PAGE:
Not to mention that it was an island.

mbrenner

Two simple questions:

1. Where exactly in the world are we likely to find a situation in which the US national interest is great enough, and local insurgent circumstances directed at the established government threatening enough, for us to even consider engaging in a major counter-insurgency campaign?

2. Where did such circumstances exist post-Vietnam until today? Iraq, Afghanistan, Yemen, Somalia, Honduras, Congo. Mali, Bosnia, Ukraine, the halls of the Pentagon? (Vietnam exempted only so as to avoid getting bogged down in an intellectual quagmire).

Johnny Reims

PB
Col. Hackworth was a devotee of Trinquier in VN. If memory serves me, he wrote about T in the book, "About Face".

fasteddiez

I put forth in El Salvador, where it was done by their army, with US adviser input, weapons only. El Sal, being a violent country, sported an army that was both cruel and competent enough to expunge the insurgents. This information, point of view was given to me by two people who were such advisers.

They would come to a village in insurgent controlled territory and tell the people that if they had to come back because the locals still supported the rebels, they would kill everyone in that locale.

This information is second hand, as is addressed above, so I welcome input from Colonel Lang, if this Information is false, or incomplete.

Patrick Bahzad

Wasnt aware he had ! Thx for the info. I'll try and find out what he said about Trinquier. Have to admit though that Trinquier's very direct and confrontational approach towards winning back insurgent controlled territory make him less "usable" in modern day asymmetric campaigns (I'm avoiding the term COIN on purpose, as many people here in France don't believe in it, even though they are flattered Galula was named a "Clausewitz of COIN" by Petreaus, which is BS, despite all the respect I have for Galula academic achievements).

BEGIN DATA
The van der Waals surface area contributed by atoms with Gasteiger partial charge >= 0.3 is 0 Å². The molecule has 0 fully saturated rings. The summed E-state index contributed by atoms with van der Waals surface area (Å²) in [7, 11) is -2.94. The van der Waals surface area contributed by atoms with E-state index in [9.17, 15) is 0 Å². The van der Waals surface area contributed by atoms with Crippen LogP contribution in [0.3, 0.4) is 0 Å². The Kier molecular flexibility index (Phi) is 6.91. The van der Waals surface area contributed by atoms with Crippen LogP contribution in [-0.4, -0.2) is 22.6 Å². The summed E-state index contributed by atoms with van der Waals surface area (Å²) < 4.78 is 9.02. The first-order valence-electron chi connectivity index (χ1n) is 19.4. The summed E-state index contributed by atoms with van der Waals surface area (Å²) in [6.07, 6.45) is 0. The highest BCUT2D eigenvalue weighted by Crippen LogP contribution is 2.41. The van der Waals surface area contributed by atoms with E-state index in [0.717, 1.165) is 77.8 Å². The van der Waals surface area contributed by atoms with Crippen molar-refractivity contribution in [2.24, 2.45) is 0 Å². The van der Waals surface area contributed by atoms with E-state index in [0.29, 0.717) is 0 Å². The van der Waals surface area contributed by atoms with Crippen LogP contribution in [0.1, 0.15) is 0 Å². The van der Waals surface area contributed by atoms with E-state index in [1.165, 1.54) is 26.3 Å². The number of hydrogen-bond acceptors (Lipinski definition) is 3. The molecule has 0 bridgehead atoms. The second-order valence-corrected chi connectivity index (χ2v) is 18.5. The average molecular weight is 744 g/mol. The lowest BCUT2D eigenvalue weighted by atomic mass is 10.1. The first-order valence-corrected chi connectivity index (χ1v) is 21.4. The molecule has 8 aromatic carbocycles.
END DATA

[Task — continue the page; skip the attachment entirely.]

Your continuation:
William R. Cumming

MEXICO?

mbrenner

Why was it in the US interest to do what it did? Look at the current state of the country - and neighboring Honduras where we backed a coup a few years ago only to see the country descend into violence and chaos?

mbrenner

Yes - with 60,000 dead, the drug cartels going full tilt and el-Chapo buying his way out of jail.

Johnny Reims

PB
Your last comment is why I think you are perfect to write a 2015 version of Street Without Joy based upon your considerable experiences.

A few years ago, I read Petreaus' work. At the time, I thought it was written as if he were an associate in a Wall Street law firm and was trying to make partner. It was extremely well-written, but nothing innovative, nothing new.

mike

In addition to being a devotee of Trinqier's book, Hackworth was also an admirer of Fall whom he had actually met and had conversations with regarding Fall's experiences.

During a tour of duty at the Pentagon, Hackworth haunted the library there and read the After-Action-Report of every battle and operation of the French IndoChina War. He claimed that it was obvious from the unsigned library checkout tag at the front of each document that no-one else in the Pentagon had attempted to read them. They had mouldered away in the stacks for years.

fasteddiez

Mr Brenner, as to your question:

1- They were enforcing the Monroe Doctrine (against Marxist enemies)
2- In those days the NCAs were matching The Soviets' SOBs for our Own.
3- The killing of Nuns, (some American), Cardinals, American USAID/or NGO types by their forces was of no concern to the US government This however, would be useful to the El Salvadoran government in order to encourage outrage in the American populace, should they believe the Commie insurgents could be blamed for these crimes.
4- The US NCA could not anticipate the violence created by hopeless conditions in the country, far into the future, nor would they care.
5- El Salvador was already a violent place since they had a war with one of their neighbors over a soccer game. Honduras has recently surpassed them, and US advisers are in place nowadays. Perhaps to turn their armed forces into a success story that is the present Iraqi army, many billions of dollars later.
6- Add all of the above, in my 'Umble opinion, that there is no price to pay for US leaders for failure. Furthermore Us Interests and the spreading of goodness and justice, and improvement of life of the peasantry, can be addressed by propaganda, which in a way is superfluous, since no one gives a damn.